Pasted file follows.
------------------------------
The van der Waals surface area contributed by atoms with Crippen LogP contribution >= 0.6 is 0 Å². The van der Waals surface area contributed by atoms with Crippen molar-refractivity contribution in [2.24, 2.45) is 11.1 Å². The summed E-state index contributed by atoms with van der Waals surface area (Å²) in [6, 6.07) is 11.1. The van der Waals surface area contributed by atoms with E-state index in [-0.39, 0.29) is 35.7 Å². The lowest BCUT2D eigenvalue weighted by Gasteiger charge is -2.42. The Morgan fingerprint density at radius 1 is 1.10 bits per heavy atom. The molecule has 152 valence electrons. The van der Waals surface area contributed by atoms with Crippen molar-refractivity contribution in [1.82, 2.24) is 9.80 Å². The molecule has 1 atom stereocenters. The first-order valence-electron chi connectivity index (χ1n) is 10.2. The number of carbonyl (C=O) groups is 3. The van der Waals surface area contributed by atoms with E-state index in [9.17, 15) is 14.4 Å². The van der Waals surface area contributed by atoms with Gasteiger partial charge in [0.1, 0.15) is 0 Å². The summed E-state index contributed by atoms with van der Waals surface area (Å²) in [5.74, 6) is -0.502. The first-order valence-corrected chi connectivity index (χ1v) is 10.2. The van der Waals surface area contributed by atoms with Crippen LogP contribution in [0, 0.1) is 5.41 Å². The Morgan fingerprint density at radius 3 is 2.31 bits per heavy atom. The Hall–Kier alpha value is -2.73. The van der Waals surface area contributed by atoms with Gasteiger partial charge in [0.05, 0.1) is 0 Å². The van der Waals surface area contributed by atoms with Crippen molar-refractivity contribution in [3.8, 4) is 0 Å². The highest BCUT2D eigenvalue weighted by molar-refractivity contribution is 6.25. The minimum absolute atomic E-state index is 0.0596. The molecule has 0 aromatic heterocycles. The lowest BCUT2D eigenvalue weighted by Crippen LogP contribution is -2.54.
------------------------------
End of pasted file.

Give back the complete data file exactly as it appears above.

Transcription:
The van der Waals surface area contributed by atoms with Crippen LogP contribution >= 0.6 is 0 Å². The van der Waals surface area contributed by atoms with Crippen molar-refractivity contribution in [2.24, 2.45) is 11.1 Å². The summed E-state index contributed by atoms with van der Waals surface area (Å²) in [6, 6.07) is 11.1. The van der Waals surface area contributed by atoms with E-state index in [-0.39, 0.29) is 35.7 Å². The lowest BCUT2D eigenvalue weighted by Gasteiger charge is -2.42. The Morgan fingerprint density at radius 1 is 1.10 bits per heavy atom. The molecule has 152 valence electrons. The van der Waals surface area contributed by atoms with Crippen molar-refractivity contribution in [1.82, 2.24) is 9.80 Å². The molecule has 1 atom stereocenters. The first-order valence-electron chi connectivity index (χ1n) is 10.2. The number of carbonyl (C=O) groups is 3. The van der Waals surface area contributed by atoms with E-state index in [9.17, 15) is 14.4 Å². The van der Waals surface area contributed by atoms with Gasteiger partial charge in [0.1, 0.15) is 0 Å². The summed E-state index contributed by atoms with van der Waals surface area (Å²) in [5.74, 6) is -0.502. The first-order valence-corrected chi connectivity index (χ1v) is 10.2. The van der Waals surface area contributed by atoms with Crippen LogP contribution in [0, 0.1) is 5.41 Å². The Morgan fingerprint density at radius 3 is 2.31 bits per heavy atom. The Hall–Kier alpha value is -2.73. The van der Waals surface area contributed by atoms with Gasteiger partial charge in [0.05, 0.1) is 0 Å². The van der Waals surface area contributed by atoms with Crippen molar-refractivity contribution in [3.8, 4) is 0 Å². The highest BCUT2D eigenvalue weighted by molar-refractivity contribution is 6.25. The minimum absolute atomic E-state index is 0.0596. The molecule has 0 aromatic heterocycles. The lowest BCUT2D eigenvalue weighted by Crippen LogP contribution is -2.54.